Call this pre-emptive bud-nipping, but I figured with (unfounded) rumors rife that President Obama is on a mission to remove Israel from Judaism (as in, the false report that he removed "Next Year in Jerusalem" from the White House seder) we should make it clear from the get go that —
a) He does not mention Israel in his Jewish Heritage Month proclamation;
b) Neither did Bush.
That said, the diferences are instructive. Bush was more succinct; Obama more eloquent. Bush noted religious freedoms; Obama likes cultural mosaics.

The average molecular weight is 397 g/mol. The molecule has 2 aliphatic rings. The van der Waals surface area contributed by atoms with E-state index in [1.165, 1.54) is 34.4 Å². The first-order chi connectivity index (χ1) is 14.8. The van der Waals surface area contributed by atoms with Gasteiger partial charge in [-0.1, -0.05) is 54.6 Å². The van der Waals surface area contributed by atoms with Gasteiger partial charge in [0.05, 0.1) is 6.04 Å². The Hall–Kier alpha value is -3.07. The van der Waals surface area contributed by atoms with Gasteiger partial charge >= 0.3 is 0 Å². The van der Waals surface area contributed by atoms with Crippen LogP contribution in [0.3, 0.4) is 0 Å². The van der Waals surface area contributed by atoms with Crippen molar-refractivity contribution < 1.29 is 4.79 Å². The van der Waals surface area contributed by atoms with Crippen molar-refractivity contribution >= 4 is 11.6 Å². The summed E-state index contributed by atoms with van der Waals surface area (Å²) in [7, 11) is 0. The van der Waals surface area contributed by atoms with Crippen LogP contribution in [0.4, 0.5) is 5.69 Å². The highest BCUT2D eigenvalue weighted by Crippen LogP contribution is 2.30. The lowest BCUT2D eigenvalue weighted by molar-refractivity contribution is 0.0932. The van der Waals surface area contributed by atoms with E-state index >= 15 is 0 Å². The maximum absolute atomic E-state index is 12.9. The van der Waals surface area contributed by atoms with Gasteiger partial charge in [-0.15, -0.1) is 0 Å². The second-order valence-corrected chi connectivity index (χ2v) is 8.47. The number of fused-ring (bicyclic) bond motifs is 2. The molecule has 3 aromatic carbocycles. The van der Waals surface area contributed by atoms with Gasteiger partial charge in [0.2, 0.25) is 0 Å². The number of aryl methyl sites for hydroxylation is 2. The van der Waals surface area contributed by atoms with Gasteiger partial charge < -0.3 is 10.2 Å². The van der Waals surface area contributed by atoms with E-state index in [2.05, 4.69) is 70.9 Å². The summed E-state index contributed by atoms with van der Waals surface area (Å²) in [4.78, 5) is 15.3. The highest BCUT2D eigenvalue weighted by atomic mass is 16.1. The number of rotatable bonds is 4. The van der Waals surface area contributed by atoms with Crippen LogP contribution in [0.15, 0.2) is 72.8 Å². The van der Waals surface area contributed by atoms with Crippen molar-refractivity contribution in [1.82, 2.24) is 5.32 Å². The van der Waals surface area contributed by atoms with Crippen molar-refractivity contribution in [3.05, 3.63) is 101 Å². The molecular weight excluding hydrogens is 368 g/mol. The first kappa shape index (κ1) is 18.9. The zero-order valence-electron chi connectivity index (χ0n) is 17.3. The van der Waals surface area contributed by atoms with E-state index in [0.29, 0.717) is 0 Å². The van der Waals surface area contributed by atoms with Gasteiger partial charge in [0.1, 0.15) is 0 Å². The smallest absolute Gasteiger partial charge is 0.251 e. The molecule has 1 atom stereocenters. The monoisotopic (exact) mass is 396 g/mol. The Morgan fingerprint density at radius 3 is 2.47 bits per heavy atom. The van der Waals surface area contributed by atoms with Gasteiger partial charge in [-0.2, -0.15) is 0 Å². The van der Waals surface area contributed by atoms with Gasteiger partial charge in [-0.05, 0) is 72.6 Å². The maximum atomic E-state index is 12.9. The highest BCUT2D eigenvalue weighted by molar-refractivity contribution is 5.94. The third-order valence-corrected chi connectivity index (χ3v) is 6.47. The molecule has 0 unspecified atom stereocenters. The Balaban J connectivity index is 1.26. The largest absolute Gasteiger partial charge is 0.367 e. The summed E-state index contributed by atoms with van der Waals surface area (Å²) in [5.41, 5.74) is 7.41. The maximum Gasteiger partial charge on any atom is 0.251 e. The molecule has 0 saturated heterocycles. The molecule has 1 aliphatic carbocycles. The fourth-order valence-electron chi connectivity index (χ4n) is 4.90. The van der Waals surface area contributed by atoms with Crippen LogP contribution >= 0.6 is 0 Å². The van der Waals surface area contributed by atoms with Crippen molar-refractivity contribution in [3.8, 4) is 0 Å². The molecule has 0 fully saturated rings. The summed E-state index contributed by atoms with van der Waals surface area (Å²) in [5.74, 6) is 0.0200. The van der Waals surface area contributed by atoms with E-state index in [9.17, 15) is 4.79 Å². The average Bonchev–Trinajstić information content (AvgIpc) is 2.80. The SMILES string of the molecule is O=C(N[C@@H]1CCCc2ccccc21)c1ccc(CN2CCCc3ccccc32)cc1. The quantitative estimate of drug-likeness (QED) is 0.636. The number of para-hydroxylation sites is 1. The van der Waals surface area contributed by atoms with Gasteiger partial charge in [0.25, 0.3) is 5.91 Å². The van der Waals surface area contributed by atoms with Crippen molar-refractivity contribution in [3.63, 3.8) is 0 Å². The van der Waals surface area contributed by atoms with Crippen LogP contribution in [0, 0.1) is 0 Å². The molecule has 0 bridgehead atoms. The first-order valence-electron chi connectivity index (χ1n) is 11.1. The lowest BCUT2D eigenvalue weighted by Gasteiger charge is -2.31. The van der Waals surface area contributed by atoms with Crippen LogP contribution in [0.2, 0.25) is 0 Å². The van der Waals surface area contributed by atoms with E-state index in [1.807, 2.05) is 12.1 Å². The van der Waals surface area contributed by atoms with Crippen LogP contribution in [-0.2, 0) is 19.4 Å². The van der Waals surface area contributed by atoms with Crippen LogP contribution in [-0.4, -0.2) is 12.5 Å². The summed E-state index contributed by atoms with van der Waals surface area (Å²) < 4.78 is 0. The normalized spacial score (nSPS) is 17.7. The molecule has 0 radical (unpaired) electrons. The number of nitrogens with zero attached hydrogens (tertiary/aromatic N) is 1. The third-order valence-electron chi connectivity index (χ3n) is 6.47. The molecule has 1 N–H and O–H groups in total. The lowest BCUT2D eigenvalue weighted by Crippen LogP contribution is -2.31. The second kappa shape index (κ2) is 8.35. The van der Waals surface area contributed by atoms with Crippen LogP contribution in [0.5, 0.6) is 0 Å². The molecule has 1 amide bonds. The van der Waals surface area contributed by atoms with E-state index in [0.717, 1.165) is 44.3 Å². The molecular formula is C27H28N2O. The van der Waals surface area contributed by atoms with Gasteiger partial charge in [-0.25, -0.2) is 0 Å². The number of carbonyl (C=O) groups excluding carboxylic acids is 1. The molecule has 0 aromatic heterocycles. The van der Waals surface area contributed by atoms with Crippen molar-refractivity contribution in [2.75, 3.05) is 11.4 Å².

UPDATE: Andrew Silow-Carroll at the NJ Jewish News catches something I missed: In the latest proclamation, Obama omits what he and other presidents have awkwardly included in this and other Jewish -related proclamations: The implicit reference to Jesus in "the year of our Lord:"
Instead, the final paragraph refers merely to the “thirtieth day of April, in the year two thousand ten.”
Recent proclamations concerning other subjects, including the National Day of Prayer (April 30) and Asian American and Pacific Islander Heritage Month (April 29) continue to carry the phrase “in the year of our Lord two thousand and ten.”